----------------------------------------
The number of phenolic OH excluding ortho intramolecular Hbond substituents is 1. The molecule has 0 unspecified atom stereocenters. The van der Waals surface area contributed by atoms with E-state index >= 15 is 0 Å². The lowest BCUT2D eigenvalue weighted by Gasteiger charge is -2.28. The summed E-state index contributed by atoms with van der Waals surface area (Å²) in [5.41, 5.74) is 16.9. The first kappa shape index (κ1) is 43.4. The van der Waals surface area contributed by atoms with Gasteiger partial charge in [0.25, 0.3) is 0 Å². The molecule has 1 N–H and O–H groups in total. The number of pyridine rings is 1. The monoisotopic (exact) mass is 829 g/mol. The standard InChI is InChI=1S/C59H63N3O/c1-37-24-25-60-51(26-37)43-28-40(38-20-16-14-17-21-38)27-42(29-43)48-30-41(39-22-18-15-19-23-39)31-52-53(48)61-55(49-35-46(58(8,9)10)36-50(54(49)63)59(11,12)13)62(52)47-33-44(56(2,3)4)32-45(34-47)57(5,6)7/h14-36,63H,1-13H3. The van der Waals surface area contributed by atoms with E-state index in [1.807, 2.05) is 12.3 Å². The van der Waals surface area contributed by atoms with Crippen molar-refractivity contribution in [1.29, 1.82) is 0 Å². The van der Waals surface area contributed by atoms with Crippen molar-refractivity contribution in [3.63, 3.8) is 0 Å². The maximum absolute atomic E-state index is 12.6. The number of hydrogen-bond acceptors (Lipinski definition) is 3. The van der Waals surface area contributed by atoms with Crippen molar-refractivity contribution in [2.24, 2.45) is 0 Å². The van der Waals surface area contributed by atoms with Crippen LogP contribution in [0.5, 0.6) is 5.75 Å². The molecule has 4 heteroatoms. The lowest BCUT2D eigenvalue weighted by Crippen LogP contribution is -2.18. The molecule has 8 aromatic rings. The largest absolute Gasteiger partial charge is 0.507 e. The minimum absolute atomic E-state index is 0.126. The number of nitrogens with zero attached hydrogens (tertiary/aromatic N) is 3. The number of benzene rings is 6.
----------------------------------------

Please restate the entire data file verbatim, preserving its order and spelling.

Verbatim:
The number of phenolic OH excluding ortho intramolecular Hbond substituents is 1. The molecule has 0 unspecified atom stereocenters. The van der Waals surface area contributed by atoms with E-state index >= 15 is 0 Å². The lowest BCUT2D eigenvalue weighted by Gasteiger charge is -2.28. The summed E-state index contributed by atoms with van der Waals surface area (Å²) in [5.41, 5.74) is 16.9. The first kappa shape index (κ1) is 43.4. The van der Waals surface area contributed by atoms with Gasteiger partial charge in [0.25, 0.3) is 0 Å². The molecule has 1 N–H and O–H groups in total. The number of pyridine rings is 1. The monoisotopic (exact) mass is 829 g/mol. The standard InChI is InChI=1S/C59H63N3O/c1-37-24-25-60-51(26-37)43-28-40(38-20-16-14-17-21-38)27-42(29-43)48-30-41(39-22-18-15-19-23-39)31-52-53(48)61-55(49-35-46(58(8,9)10)36-50(54(49)63)59(11,12)13)62(52)47-33-44(56(2,3)4)32-45(34-47)57(5,6)7/h14-36,63H,1-13H3. The van der Waals surface area contributed by atoms with E-state index in [1.807, 2.05) is 12.3 Å². The van der Waals surface area contributed by atoms with Crippen molar-refractivity contribution in [1.29, 1.82) is 0 Å². The van der Waals surface area contributed by atoms with Crippen molar-refractivity contribution in [3.63, 3.8) is 0 Å². The maximum absolute atomic E-state index is 12.6. The number of hydrogen-bond acceptors (Lipinski definition) is 3. The van der Waals surface area contributed by atoms with Crippen molar-refractivity contribution in [2.24, 2.45) is 0 Å². The van der Waals surface area contributed by atoms with Crippen LogP contribution in [0.5, 0.6) is 5.75 Å². The molecule has 4 heteroatoms. The lowest BCUT2D eigenvalue weighted by Crippen LogP contribution is -2.18. The molecule has 8 aromatic rings. The largest absolute Gasteiger partial charge is 0.507 e. The minimum absolute atomic E-state index is 0.126. The number of nitrogens with zero attached hydrogens (tertiary/aromatic N) is 3. The number of benzene rings is 6.